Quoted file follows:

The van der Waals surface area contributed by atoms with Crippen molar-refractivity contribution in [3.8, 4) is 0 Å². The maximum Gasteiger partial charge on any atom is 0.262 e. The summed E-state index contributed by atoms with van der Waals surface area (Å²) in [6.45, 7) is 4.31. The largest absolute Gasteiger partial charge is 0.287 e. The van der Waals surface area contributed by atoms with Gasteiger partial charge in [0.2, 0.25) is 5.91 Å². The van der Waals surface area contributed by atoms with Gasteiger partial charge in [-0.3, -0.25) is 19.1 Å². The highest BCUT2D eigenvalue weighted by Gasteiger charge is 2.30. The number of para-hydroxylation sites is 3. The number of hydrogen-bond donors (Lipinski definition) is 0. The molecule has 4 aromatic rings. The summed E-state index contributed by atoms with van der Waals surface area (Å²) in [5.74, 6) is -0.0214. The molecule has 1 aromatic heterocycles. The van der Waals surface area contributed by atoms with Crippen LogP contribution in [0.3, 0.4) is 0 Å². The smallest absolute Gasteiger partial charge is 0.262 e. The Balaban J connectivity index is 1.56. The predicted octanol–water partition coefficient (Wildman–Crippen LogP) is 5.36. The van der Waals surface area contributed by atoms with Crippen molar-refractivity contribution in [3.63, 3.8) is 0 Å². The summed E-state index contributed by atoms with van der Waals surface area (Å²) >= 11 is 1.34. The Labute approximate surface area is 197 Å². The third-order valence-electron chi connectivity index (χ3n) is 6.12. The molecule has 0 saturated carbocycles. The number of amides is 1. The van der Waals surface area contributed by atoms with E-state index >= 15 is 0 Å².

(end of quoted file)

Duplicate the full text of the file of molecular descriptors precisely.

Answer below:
The van der Waals surface area contributed by atoms with Crippen molar-refractivity contribution in [3.8, 4) is 0 Å². The maximum Gasteiger partial charge on any atom is 0.262 e. The summed E-state index contributed by atoms with van der Waals surface area (Å²) in [6.45, 7) is 4.31. The largest absolute Gasteiger partial charge is 0.287 e. The van der Waals surface area contributed by atoms with Gasteiger partial charge in [0.2, 0.25) is 5.91 Å². The van der Waals surface area contributed by atoms with Gasteiger partial charge in [-0.3, -0.25) is 19.1 Å². The highest BCUT2D eigenvalue weighted by Gasteiger charge is 2.30. The number of para-hydroxylation sites is 3. The number of hydrogen-bond donors (Lipinski definition) is 0. The molecule has 4 aromatic rings. The summed E-state index contributed by atoms with van der Waals surface area (Å²) in [5.74, 6) is -0.0214. The molecule has 1 aromatic heterocycles. The van der Waals surface area contributed by atoms with Crippen LogP contribution in [0.3, 0.4) is 0 Å². The smallest absolute Gasteiger partial charge is 0.262 e. The Balaban J connectivity index is 1.56. The predicted octanol–water partition coefficient (Wildman–Crippen LogP) is 5.36. The van der Waals surface area contributed by atoms with Crippen molar-refractivity contribution in [3.63, 3.8) is 0 Å². The summed E-state index contributed by atoms with van der Waals surface area (Å²) >= 11 is 1.34. The Labute approximate surface area is 197 Å². The third-order valence-electron chi connectivity index (χ3n) is 6.12. The molecule has 0 saturated carbocycles. The number of amides is 1. The van der Waals surface area contributed by atoms with E-state index >= 15 is 0 Å².